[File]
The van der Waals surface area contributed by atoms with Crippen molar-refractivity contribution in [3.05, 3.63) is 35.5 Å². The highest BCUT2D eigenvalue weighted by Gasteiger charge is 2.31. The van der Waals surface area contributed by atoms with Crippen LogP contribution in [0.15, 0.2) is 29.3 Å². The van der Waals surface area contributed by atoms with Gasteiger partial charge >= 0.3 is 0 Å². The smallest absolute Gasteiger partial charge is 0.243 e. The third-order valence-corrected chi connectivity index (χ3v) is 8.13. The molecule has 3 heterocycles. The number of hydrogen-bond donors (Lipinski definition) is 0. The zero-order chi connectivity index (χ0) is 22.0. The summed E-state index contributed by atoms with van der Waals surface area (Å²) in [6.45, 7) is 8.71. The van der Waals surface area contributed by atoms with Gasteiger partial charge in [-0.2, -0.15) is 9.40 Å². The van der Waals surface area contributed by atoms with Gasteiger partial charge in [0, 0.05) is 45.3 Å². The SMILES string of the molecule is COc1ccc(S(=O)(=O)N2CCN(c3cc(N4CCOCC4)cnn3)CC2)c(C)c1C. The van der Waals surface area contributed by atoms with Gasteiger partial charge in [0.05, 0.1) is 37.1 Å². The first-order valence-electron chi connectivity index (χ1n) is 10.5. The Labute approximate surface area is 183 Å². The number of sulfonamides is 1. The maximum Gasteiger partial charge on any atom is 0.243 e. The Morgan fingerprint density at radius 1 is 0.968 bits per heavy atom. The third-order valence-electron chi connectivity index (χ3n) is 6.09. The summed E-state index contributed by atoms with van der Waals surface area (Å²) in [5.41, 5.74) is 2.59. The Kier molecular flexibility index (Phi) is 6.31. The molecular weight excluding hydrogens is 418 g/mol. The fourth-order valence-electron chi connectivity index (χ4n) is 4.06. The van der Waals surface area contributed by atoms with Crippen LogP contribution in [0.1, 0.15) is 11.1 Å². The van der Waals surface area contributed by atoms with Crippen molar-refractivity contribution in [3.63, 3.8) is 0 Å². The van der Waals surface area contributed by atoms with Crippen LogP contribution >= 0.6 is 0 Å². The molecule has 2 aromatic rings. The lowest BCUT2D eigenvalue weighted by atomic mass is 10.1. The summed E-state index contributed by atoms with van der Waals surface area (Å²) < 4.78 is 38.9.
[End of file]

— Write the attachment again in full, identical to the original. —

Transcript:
The van der Waals surface area contributed by atoms with Crippen molar-refractivity contribution in [3.05, 3.63) is 35.5 Å². The highest BCUT2D eigenvalue weighted by Gasteiger charge is 2.31. The van der Waals surface area contributed by atoms with Crippen LogP contribution in [0.15, 0.2) is 29.3 Å². The van der Waals surface area contributed by atoms with Gasteiger partial charge >= 0.3 is 0 Å². The smallest absolute Gasteiger partial charge is 0.243 e. The third-order valence-corrected chi connectivity index (χ3v) is 8.13. The molecule has 3 heterocycles. The number of hydrogen-bond donors (Lipinski definition) is 0. The zero-order chi connectivity index (χ0) is 22.0. The summed E-state index contributed by atoms with van der Waals surface area (Å²) in [6.45, 7) is 8.71. The van der Waals surface area contributed by atoms with Gasteiger partial charge in [-0.2, -0.15) is 9.40 Å². The van der Waals surface area contributed by atoms with Gasteiger partial charge in [0, 0.05) is 45.3 Å². The SMILES string of the molecule is COc1ccc(S(=O)(=O)N2CCN(c3cc(N4CCOCC4)cnn3)CC2)c(C)c1C. The van der Waals surface area contributed by atoms with Gasteiger partial charge in [0.05, 0.1) is 37.1 Å². The first-order valence-electron chi connectivity index (χ1n) is 10.5. The Labute approximate surface area is 183 Å². The number of sulfonamides is 1. The maximum Gasteiger partial charge on any atom is 0.243 e. The Morgan fingerprint density at radius 1 is 0.968 bits per heavy atom. The third-order valence-electron chi connectivity index (χ3n) is 6.09. The summed E-state index contributed by atoms with van der Waals surface area (Å²) in [5.41, 5.74) is 2.59. The Kier molecular flexibility index (Phi) is 6.31. The molecular weight excluding hydrogens is 418 g/mol. The fourth-order valence-electron chi connectivity index (χ4n) is 4.06. The van der Waals surface area contributed by atoms with Crippen LogP contribution in [0.1, 0.15) is 11.1 Å². The van der Waals surface area contributed by atoms with Crippen molar-refractivity contribution in [3.63, 3.8) is 0 Å². The van der Waals surface area contributed by atoms with Crippen LogP contribution >= 0.6 is 0 Å². The molecule has 2 aromatic rings. The lowest BCUT2D eigenvalue weighted by atomic mass is 10.1. The summed E-state index contributed by atoms with van der Waals surface area (Å²) < 4.78 is 38.9.